(12)

2) Case 2(b): A driver on approach tangent, an object on common tangent

Equation (13) is for this sub-case and its domain is for short common tangents and L_{1} ≤ d ≤ S for long common tangents. The first term of Equation (13) is from case 2(a) after setting d = L_{1} in Equation (12). The resulting value is maximum for case 2(a) but minimum for case 2(b). The coefficient C_{4} is obtained by setting d = d_{M} and T_{H} = T_{M} in Equation (13), where d_{M} is the driver location corresponding to the middle offset M at the middle of the curve (station). T_{M} is half the length of the sightline since the middle offset at bisects the sightline as shown in Figure 3.

(13)

Figure 3. Middle offset M and tangent length T_{M}.

where

;

d_{M} is the driver location corresponding to middle offset M;

T_{M} is the value of T_{H} corresponding to M.

The driver location d_{M} in the formula for C_{4} in Equation (13) above is given by Equation (14).

(14)

The sightline tangent T_{M} in C_{4} is derived using Figure 3 as shown below.

(15)

(16)

(17)

where

.

3) Case 2(c): A driver on approach tangent, an object on curve 2

This sub-case is relevant on sites where lengths of common tangents are shorter than including sites with no common tangents. Equation (18) is for this sub-case and its domain is if d_{max} ≤ S. If d_{max} ≤ S tracing of envelope 1 is completed before a driver reaches PC_{1} otherwise the domain is. The first two terms of Equation (18) are from case 2(b) after setting in Equation (13). The coefficient C_{5} is obtained by setting d = d_{max} and T_{H} = T_{H}_{,max} in Equation (18). The value of d_{max} is the location of a driver corresponding to the maximum length of sightline tangent to envelope 1. After d = d_{max} the sightline becomes a common chord to both curve 1 and curve 2.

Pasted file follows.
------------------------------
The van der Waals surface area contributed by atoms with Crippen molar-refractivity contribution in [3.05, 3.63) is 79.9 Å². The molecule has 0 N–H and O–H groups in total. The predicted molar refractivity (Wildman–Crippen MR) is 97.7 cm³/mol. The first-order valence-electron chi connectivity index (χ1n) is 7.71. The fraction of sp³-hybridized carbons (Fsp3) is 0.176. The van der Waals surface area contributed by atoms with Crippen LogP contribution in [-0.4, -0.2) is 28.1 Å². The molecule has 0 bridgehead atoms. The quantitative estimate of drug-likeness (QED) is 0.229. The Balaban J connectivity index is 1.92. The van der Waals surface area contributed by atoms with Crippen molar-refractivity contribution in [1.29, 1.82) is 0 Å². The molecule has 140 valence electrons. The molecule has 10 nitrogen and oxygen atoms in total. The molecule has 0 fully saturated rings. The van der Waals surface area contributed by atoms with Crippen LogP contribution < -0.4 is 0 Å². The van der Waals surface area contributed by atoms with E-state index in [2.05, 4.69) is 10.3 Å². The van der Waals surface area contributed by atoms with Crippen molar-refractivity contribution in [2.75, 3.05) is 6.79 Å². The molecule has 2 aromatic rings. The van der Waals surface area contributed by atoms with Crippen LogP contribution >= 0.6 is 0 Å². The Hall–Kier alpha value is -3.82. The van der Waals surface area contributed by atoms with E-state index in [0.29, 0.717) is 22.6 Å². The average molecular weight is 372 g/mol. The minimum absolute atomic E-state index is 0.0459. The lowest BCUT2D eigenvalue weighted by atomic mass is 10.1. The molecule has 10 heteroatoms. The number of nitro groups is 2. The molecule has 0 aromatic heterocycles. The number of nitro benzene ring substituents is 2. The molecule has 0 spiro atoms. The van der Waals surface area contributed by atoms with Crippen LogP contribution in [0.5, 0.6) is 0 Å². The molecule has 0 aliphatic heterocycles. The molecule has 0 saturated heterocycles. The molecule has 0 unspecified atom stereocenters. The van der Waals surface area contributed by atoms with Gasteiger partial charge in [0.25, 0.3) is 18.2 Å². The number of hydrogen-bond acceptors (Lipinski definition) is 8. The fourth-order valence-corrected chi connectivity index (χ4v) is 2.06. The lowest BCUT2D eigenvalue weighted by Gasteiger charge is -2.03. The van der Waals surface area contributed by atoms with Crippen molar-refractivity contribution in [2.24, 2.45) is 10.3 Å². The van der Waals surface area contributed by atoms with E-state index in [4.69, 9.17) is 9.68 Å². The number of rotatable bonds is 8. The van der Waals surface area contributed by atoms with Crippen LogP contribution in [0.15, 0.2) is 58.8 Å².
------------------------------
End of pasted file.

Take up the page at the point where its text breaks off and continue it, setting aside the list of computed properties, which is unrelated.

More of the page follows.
(18)

where

4) Case 2(d): A driver on curve 1, an object on common tangent

This sub-case is for sites with lengths of common tangents that are longer than. Equation (19) is for this sub-case and its domain is. The first two terms of Equation (19) are from case 2(b) if d = S is inserted in Equation (13). The coefficient C_{6} is obtained by setting i.e. driver is at PT_{1} and T_{H} = S in Equation (19). T_{H} = S covers all value of T_{c} within the range.

(19)

where

5) Case 2(e): A driver on curve 1, an object on curve 2

This sub-case is for both sites that have common tangents that are shorter than and those with common tangents that are longer than. For former sites the relationship for sightline length is given by Equation (20). The domain for Equation (20) is. The first three terms of Equation (20) are obtained by setting d = S in Equation (18). For sites with common tangents that are longer than Equation (21) is used. The domain for Equation (21) is. The first three terms of Equation (21) are from case 2(d) when in Equation (19). The coefficient C_{7} in (20) and (21) is obtained by setting d = d_{max} and setting T_{H} = T_{H}_{,max} in the respective equations.

(20)

where

(21)

where

2.2. Equations for Envelope 2

Equations for envelope 2 are also derived by tracking increases of T_{H} for each case. The easiest way is by starting from and moving towards. That way will end up with equations like those presented above. Due to limitation of space, it is avoided to duplicate the effort through re-derivation of the equations.